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sgschwend 11-29-2015 09:07 PM

Floor Repair, Suggestions, and Lessons Learned
We purchased a 1986 25' AS a couple of months ago, knowing the floor was damaged. Previously we had a 1979 25' AS, and found that we just had to have another one. The trailer is: front Gaucho, center kitchen/bath, and rear twin.

The new to us 25 footer had 3/4" OSB subfloor. And it had been left unattended for 3 years. Both the front and back have leaks. The last 2' of the rear steel frame was poor, sistering steel straighten that out (not caused by the classic flashing issue). I also found a 32" subfloor span in the front, resolved by adding 2- 2X3" rectangular cross bars, to prove 12" OC subfloor support.

With the water damage we removed the front and back OSB subfloor and left the middle. Replaced the insulation with 2" pink panels. New 3/4" DF plywood, on about 14' of the total interior length. On top of that a 5/8" DF plywood. The plywood is screwed to the frame. Glue was also used on top of the vintage OSB. The 5/8" plywood adds 80 pounds to the trailer, but also stiffens the floor to a degree that matches the requirements of the flooring manufacture.

The last step is to level the floor with a material made to do this job. I made sure the new plywood was level across the large spans but wherever there is a seam you can be sure the seam will not match.

Lots of folks are talking about selecting new flooring. In our case Allure works for us, we will be moderate users with low stress on the flooring. We also chose the Traffic version which has a lot more character, slate appearance.

Lessons learned: Cutting the Allure Traffic is .150" thick which allows for more surface character however, the heavier gauge does not cut well. It is not hard to do, it just isn't efficient. It takes 5-6 passes with a utility knife to get far enough though so you can bend the 12X36" tile and then cut the back side. A better cutting method would help here.

My trailer internal layout is not very square, the kitchen and bathroom walls where they meet the floor wander on odd angles. For carpet no big deal but for flooring the need to fit all of the exterior pieces is time consuming. Even though we were able to do half of the flooring install in 4 hours, 3/4th of the time was fitting. For that reason you need to have a couple of different size compasses, 6" and 12" is what I used.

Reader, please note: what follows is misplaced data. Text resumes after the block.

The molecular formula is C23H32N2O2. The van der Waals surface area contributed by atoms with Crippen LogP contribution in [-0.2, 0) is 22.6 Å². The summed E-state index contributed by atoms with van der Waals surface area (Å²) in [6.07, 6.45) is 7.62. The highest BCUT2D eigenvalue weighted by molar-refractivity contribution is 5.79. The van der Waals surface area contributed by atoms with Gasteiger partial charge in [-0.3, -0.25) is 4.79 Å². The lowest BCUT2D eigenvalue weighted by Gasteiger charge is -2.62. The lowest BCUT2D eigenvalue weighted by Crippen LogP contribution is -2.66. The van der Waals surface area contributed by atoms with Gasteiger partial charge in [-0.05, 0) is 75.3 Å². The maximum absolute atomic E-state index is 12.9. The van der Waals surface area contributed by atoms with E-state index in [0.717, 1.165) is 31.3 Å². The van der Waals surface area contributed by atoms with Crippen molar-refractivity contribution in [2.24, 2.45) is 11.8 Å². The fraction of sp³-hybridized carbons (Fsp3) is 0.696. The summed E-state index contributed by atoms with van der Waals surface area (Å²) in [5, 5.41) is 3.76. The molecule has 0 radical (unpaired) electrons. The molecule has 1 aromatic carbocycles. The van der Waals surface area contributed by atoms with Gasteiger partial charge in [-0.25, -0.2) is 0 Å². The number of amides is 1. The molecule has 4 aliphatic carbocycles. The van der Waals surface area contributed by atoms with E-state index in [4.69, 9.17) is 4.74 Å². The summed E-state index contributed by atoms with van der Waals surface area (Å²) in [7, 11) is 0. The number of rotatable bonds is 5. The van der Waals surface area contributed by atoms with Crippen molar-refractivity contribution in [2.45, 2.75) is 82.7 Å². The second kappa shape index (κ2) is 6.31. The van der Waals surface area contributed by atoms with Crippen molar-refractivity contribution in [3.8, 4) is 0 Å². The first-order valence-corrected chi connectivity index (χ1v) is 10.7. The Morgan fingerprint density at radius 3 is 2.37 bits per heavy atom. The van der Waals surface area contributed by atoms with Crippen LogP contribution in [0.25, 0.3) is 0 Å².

Use a plunging saw to cut clearance for the new flooring. A plunging saw has a vibrating blade that you can push the saw straight into wood. It is commonly used in flooring installation to cut clearance in trim and door frames for the flooring. I used it in over 12 locations for this install. The saw is small battery operated, I think it was well under a hundred buck to purchase.

Pictures: the first two show the new underlayment with leveler over the seams and low spots, the third image is 1/2 of the Allure installed, last is bathroom to the front complete.

87MH 11-30-2015 01:40 AM

First Fix

I am sure you are aware that the Airstream is a monocoque type design.

As such, the frame and shell must work together to attain the proper design strength. Unfortunately, almost the only thing joining the frame and shell together is the floor, and the floor/shell interface is extremely difficult to access.

Installing a new floor directly on top of the old floor does almost nothing to improving the overall integrity of the trailer.

At the least, you need to pull enough of the interior to thoroughly inspect the floor/frame intersection to ensure there is no wood rot where the shell joins the floor.

sgschwend 11-30-2015 05:53 PM

Thanks for the reply and concerns.
I was able to inspect the kitchen and bathroom floor interface to the shell through the access points under the cabinets.

My point is that certain types of flooring require a certain amount of stiffness. 3/4" OSB over larger frame spaces in my view did not meet that requirement.

In the areas that I replaced the subfloor I made sure I maintained the wood to frame/shell connection. Not that fun, but I got the job done.

Thanks again.


sgschwend 12-04-2015 07:04 PM

The flooring is in, trim to go on next, and the cabinet bases. We live in the country so try as we may we tracked in Douglas Fir needles. I spoke with a neighbor who installs flooring as a trade and he says there just isn't a cutter to make a 36" cut; he says the most difficult installation part is holding the straight edge so that a good straight cut is made.
Tools used:
2- utility knifes, 100 pack of blades (used about 25)
1- carpenter square
2- hand square (used to measure distances on the floor)
1- speed square, to be the crosscut guide
1- tape measure
2- compasses 6" and 12"
1- direct plunging saw (cordless oscillating tool)

DDOK 12-04-2015 07:37 PM

Looks good. Thanks for sharing.

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